by signgrap on Sat Apr 06, 2019 8:33 am
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I totally agree with E.J. - a focusing rail is the best way to get macro focus stacks assuming your camera software doesn't do "stacks" in camera.
Dick Ludwig
 

by SantaFeJoe on Sat Apr 06, 2019 8:58 am
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signgrap wrote:
I totally agree with E.J. - a focusing rail is the best way to get macro focus stacks assuming your camera software doesn't do "stacks" in camera.

If I was doing a lot of focus stacking, I can totally see buying a camera with it built in. How much more convenient can it get! 

https://www.naturescapes.net/forums/viewtopic.php?f=1&t=280838

https://photographylife.com/reviews/nikon-z7/6

https://nps.nikonimaging.com/technical_solutions/d850_tips/useful/focus_stacking/

Joe
Learn the rules like a pro, so you can break them like an artist.  -Pablo Picasso
 

by Ed Okie on Sat Apr 13, 2019 5:00 pm
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Bill Chambers wrote:
Is anyone using Helicon FB and, if so, what are your thoughts?  I am currently playing with the trial version of Helicon Focus and it certainly seems to be much better than focus stacking through CS6, but I'm still not overly pleased with my results.  The issue I'm having seems to be with my focusing inconsistency, sometimes focusing too close together, sometimes focusing too far apart.  I'm thinking Helicon FB might help with my problem.  Any thoughts?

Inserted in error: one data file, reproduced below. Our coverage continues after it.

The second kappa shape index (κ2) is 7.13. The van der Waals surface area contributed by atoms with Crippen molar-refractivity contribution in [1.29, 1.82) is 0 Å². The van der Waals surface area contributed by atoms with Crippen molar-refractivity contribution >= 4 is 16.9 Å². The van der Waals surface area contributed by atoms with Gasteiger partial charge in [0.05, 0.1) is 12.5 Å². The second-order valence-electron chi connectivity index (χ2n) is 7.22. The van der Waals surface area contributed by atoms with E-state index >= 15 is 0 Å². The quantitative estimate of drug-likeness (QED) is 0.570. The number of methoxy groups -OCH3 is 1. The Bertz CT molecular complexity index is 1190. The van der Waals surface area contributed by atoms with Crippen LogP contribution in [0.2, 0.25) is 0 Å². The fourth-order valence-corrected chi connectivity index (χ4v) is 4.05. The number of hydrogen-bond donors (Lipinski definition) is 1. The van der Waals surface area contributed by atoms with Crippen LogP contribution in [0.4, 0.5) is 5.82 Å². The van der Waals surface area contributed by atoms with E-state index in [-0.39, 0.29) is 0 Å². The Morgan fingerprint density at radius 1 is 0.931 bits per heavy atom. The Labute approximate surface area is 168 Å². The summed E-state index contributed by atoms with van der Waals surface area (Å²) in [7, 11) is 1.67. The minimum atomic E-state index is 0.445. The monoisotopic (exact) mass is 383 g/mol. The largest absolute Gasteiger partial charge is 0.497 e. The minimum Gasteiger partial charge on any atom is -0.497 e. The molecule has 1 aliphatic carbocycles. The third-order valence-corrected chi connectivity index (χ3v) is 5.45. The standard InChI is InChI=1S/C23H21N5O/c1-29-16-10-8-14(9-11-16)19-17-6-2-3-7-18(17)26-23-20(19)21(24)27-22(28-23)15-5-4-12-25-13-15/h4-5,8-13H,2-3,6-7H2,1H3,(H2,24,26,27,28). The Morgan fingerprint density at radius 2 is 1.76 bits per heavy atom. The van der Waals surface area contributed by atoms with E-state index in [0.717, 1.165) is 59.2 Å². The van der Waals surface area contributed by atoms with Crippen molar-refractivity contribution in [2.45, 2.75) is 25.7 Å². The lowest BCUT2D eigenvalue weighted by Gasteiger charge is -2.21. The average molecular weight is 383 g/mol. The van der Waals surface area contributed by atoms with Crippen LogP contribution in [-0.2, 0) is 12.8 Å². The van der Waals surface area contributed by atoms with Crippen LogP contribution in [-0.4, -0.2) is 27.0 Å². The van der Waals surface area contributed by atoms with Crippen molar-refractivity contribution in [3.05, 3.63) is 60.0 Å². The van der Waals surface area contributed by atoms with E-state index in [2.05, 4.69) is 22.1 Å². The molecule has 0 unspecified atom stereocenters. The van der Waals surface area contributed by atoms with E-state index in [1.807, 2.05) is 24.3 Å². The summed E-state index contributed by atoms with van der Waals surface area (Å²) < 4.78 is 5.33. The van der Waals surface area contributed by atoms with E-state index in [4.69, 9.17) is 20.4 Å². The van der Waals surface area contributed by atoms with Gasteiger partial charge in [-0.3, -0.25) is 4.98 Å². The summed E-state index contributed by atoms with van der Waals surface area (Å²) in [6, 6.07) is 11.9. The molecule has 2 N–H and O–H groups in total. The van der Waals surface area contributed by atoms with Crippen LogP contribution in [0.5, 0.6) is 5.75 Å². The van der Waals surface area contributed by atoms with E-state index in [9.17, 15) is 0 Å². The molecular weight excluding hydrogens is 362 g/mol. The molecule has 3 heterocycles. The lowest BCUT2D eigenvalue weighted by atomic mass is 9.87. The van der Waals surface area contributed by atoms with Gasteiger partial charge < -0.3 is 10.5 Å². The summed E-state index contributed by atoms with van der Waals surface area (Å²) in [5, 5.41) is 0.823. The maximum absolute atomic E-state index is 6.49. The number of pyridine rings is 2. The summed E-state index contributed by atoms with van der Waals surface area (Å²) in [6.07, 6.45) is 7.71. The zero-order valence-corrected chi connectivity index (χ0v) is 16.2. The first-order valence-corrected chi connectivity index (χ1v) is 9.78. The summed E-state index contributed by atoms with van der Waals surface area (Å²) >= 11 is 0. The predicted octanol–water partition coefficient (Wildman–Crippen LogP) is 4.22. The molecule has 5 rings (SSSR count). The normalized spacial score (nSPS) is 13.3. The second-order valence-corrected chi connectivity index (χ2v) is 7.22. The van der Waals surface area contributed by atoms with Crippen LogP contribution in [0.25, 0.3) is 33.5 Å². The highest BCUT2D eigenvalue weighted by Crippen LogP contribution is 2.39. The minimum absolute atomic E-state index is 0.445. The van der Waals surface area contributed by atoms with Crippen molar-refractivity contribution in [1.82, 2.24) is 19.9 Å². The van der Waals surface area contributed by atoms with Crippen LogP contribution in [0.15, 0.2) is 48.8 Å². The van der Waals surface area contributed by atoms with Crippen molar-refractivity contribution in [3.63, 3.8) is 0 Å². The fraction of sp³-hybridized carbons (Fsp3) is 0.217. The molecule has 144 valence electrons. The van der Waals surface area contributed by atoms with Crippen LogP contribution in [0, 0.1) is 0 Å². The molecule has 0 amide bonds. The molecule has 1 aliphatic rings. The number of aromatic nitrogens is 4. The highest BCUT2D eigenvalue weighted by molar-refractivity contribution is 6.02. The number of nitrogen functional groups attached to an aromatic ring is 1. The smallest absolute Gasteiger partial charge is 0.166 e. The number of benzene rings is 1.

Bill,  I'm going to assume your intent is macro-work, i.e., flowers, insects, miniature objects, etc. But few people realize focus stacking is also applicable to landscape work. Same technique, only the subject is different (and fewer frames required with landscapes).
   I've done extensive marco work across years and have used Helicon Focus since it was introduced a decade ago. It is a top-notch product. Ease of use a huge asset, functioning speed, along with direct integration to Adobe Lightroom.
   I was not aware of their new "FB" adapter-ring automation product.
   Do note that Helicon Focus also offers Helicon Remote which is automated software for doing the same controlled stacking (fully automated). Downside: it requires carrying a laptop wired to the camera - not ideal, cumbersome when working outdoors.
   I recommend neither as a starting point, Remote nor the FB adapter ring (I have not used the latter).
   Another "No" for a focusing rail, two drawbacks: good rails are expensive, the hardware bulky, more stuff-to-carry.
   Approach focus-stacking with a KISS mindset: Keep It Simple, Stupid!
   Back to old-school basics, the manual method, keying in on technique. Once learned... it'll last a lifetime, you're ready to shoot wherever you go without carrying anything extra.
   Adapter rings (I have a MetaBones IV for Canon-to-Sony a7r3 lens use. I'm not enamored with any adapter ring. A great idea... but! It's the reason I hesitate to suggest Helicon's new FB ring, bias on my part.)